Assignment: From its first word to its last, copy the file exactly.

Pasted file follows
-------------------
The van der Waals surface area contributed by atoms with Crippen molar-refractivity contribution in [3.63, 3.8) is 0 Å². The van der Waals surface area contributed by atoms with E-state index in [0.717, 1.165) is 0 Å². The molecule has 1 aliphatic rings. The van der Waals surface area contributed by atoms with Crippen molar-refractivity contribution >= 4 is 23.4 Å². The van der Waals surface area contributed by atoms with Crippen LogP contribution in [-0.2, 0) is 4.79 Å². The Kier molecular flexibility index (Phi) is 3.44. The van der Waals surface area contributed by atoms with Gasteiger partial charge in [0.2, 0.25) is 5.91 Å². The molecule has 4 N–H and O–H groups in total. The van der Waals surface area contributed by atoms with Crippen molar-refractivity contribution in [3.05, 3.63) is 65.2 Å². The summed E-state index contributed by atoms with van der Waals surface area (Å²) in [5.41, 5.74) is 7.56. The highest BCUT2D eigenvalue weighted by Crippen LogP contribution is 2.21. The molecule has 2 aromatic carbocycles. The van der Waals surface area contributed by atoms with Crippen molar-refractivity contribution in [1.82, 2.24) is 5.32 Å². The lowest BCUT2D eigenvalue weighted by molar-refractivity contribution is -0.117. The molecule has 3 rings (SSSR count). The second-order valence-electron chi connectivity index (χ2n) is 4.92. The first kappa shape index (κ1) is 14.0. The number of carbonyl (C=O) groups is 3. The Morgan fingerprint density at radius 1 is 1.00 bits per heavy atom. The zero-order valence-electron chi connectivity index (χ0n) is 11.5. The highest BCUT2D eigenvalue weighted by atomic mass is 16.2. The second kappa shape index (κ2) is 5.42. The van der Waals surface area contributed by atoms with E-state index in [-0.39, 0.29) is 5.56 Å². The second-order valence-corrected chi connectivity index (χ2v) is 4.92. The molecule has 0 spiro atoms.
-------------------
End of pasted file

The van der Waals surface area contributed by atoms with Crippen molar-refractivity contribution in [3.63, 3.8) is 0 Å². The van der Waals surface area contributed by atoms with E-state index in [0.717, 1.165) is 0 Å². The molecule has 1 aliphatic rings. The van der Waals surface area contributed by atoms with Crippen molar-refractivity contribution >= 4 is 23.4 Å². The van der Waals surface area contributed by atoms with Crippen LogP contribution in [-0.2, 0) is 4.79 Å². The Kier molecular flexibility index (Phi) is 3.44. The van der Waals surface area contributed by atoms with Gasteiger partial charge in [0.2, 0.25) is 5.91 Å². The molecule has 4 N–H and O–H groups in total. The van der Waals surface area contributed by atoms with Crippen molar-refractivity contribution in [3.05, 3.63) is 65.2 Å². The summed E-state index contributed by atoms with van der Waals surface area (Å²) in [5.41, 5.74) is 7.56. The highest BCUT2D eigenvalue weighted by Crippen LogP contribution is 2.21. The molecule has 2 aromatic carbocycles. The van der Waals surface area contributed by atoms with Crippen molar-refractivity contribution in [1.82, 2.24) is 5.32 Å². The lowest BCUT2D eigenvalue weighted by molar-refractivity contribution is -0.117. The molecule has 3 rings (SSSR count). The second-order valence-electron chi connectivity index (χ2n) is 4.92. The first kappa shape index (κ1) is 14.0. The number of carbonyl (C=O) groups is 3. The Morgan fingerprint density at radius 1 is 1.00 bits per heavy atom. The zero-order valence-electron chi connectivity index (χ0n) is 11.5. The highest BCUT2D eigenvalue weighted by atomic mass is 16.2. The second kappa shape index (κ2) is 5.42. The van der Waals surface area contributed by atoms with E-state index in [-0.39, 0.29) is 5.56 Å². The second-order valence-corrected chi connectivity index (χ2v) is 4.92. The molecule has 0 spiro atoms.